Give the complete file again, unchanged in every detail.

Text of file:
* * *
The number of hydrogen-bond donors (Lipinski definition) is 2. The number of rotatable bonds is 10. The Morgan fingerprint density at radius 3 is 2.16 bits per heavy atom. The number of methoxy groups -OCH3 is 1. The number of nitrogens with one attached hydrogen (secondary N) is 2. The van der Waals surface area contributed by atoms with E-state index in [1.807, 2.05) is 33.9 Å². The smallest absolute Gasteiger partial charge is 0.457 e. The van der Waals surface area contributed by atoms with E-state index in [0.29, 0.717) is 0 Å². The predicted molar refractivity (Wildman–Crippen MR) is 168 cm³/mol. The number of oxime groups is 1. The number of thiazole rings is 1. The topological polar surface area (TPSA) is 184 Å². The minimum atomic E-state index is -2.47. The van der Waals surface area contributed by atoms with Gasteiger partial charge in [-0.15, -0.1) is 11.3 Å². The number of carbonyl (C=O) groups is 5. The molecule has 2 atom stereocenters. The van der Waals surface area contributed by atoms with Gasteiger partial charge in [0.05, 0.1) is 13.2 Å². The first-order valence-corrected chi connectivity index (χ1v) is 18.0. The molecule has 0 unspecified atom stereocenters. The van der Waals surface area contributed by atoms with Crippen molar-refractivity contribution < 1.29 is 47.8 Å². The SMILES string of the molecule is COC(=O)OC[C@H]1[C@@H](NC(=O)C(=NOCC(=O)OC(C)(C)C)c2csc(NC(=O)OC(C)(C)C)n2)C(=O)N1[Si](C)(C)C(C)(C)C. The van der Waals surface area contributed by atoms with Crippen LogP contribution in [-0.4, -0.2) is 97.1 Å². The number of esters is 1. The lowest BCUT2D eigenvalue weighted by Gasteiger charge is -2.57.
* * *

The number of hydrogen-bond donors (Lipinski definition) is 2. The number of rotatable bonds is 10. The Morgan fingerprint density at radius 3 is 2.16 bits per heavy atom. The number of methoxy groups -OCH3 is 1. The number of nitrogens with one attached hydrogen (secondary N) is 2. The van der Waals surface area contributed by atoms with E-state index in [1.807, 2.05) is 33.9 Å². The smallest absolute Gasteiger partial charge is 0.457 e. The van der Waals surface area contributed by atoms with E-state index in [0.29, 0.717) is 0 Å². The predicted molar refractivity (Wildman–Crippen MR) is 168 cm³/mol. The number of oxime groups is 1. The number of thiazole rings is 1. The topological polar surface area (TPSA) is 184 Å². The minimum atomic E-state index is -2.47. The van der Waals surface area contributed by atoms with Gasteiger partial charge in [-0.15, -0.1) is 11.3 Å². The number of carbonyl (C=O) groups is 5. The molecule has 2 atom stereocenters. The van der Waals surface area contributed by atoms with Gasteiger partial charge in [0.05, 0.1) is 13.2 Å². The first-order valence-corrected chi connectivity index (χ1v) is 18.0. The molecule has 0 unspecified atom stereocenters. The van der Waals surface area contributed by atoms with Crippen molar-refractivity contribution < 1.29 is 47.8 Å². The SMILES string of the molecule is COC(=O)OC[C@H]1[C@@H](NC(=O)C(=NOCC(=O)OC(C)(C)C)c2csc(NC(=O)OC(C)(C)C)n2)C(=O)N1[Si](C)(C)C(C)(C)C. The van der Waals surface area contributed by atoms with Crippen LogP contribution in [-0.4, -0.2) is 97.1 Å². The number of esters is 1. The lowest BCUT2D eigenvalue weighted by Gasteiger charge is -2.57.